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We had an old Laptop (Windows ME) whose only USB device had stopped working. Since the only working drive remained was a floppy drive, I bought an USB house, extracted the hard disk from the PC, put it in the house and connected it to my Windows 7 laptop to get out anything old which might be of interest; we guess that there are some older digital photogaphs on the laptop.

Reaction time was very slow, but maybe that’s common for USB harddisks. We didn’t find anything of interest at a first glance. Some folders could not be opened at all in reasonable time, though the drive worked hearably. Surprisingly, a larger amount of pages saved from web and some other stuff was placed right into the root folder (former ‘C:\’): NTFS bug or bad user behavior? I don’t know.

I tried copying ‘everything’ onto my hard disk (giving it the night) but Windows’ copy dialog simply disappeared after about two seconds without any message. I tried manually copy of some singelton .doc files, some worked, some caused errors, so I then ran ScanDisk on the drive. It came quite far within two hours, had checked more than 5,000 files, and hung. After a reboot Windows doesn’t recognize the file system any more. It appears as a drive, but cannot be opened. What is my issue? (Corrupt disk? Corrupt USB connector?) And how to go on? Is there something left to recover?

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Not likely an NTFS bug. Windows ME did not support NTFS. Like the answerer said, it sure appears you have a flaky hard disk. –  MJZ Dec 14 '12 at 2:13

1 Answer 1

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It sounds to me like you have a bad hard disk. Try disconnecting the drive and reconnecting.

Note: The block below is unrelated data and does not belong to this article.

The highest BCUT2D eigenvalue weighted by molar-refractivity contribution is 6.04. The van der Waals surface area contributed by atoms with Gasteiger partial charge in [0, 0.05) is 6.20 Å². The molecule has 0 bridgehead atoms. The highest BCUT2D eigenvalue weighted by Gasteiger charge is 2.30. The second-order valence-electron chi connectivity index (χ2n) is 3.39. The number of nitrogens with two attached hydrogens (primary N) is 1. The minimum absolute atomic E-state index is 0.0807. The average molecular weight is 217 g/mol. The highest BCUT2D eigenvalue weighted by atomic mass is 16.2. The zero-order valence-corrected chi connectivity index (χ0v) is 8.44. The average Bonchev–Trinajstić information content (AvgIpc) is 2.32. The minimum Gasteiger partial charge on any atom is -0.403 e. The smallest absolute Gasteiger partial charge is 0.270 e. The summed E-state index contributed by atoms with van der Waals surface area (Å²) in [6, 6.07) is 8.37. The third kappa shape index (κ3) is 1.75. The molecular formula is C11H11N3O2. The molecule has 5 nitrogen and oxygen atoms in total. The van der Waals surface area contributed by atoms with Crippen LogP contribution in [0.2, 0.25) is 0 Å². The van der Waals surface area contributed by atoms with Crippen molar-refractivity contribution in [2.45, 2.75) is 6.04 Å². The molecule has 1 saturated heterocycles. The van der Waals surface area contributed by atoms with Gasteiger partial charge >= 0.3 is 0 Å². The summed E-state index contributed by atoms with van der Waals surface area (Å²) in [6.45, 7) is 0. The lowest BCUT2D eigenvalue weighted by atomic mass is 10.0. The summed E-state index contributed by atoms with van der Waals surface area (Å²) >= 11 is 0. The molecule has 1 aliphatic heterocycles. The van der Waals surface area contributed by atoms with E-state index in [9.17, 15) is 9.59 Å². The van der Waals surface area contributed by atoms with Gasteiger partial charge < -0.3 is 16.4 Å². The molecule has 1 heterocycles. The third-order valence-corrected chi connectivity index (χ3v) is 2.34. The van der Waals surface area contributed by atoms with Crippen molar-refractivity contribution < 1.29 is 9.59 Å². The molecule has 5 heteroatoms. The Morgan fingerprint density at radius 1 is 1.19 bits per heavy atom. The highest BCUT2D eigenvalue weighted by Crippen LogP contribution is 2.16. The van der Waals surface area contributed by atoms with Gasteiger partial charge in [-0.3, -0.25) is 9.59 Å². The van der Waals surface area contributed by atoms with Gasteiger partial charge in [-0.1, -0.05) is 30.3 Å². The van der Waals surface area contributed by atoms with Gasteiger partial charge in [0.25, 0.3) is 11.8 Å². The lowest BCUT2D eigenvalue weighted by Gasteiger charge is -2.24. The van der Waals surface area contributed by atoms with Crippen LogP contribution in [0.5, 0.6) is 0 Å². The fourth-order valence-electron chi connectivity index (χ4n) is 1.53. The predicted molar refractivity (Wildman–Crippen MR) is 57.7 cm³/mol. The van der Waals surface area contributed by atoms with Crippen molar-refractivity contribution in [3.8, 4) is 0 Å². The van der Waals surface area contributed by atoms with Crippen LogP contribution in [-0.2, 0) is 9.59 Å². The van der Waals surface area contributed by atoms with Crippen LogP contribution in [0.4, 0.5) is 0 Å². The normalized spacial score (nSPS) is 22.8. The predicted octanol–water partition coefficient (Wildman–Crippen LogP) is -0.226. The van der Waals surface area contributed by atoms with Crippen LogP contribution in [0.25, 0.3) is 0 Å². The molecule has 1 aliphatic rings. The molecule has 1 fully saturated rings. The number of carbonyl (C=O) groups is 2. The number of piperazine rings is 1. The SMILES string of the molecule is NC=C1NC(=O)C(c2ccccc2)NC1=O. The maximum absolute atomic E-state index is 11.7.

Look under my computer to see if it shows up, if not then open up command prompt and type the following

Diskpart

Once Diskpart has loaded in cmd, run the following command

List disk

That should list any hard drive that is connected to your computer whether internally through SATA or through a USB connection. Try and find your disk, you should know the size of the drive and Diskpart will tell you the sizes of the drives it finds, it it sees the drive then try running the following commands

Select disk 1

(instead of 1, use which ever number the drive that you are having problems with)

List partition

That should show you a list of partitions on the drive again if it even allows you to see it.

If you do happen to gain access to the drive, i would use command prompt to copy your data instead of copying and pasting files using xcopy:

For example:

xcopy C:\*.* D:\Data /s /e /h

Thats just a small example if you didn't know how to use xcopy.

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Vote Up requires 15 reputation … thanks anyhow! –  Paramaeleon Nov 27 '12 at 15:44
    
Thanks, I didn’t knew the tool. Recovering the partition however failed. I reformatted it with Fat32 now and there are no bad sectors…⁇ Anyhow, I won’t use that disc for anything serious any more… ☺ –  Paramaeleon Dec 14 '12 at 10:15

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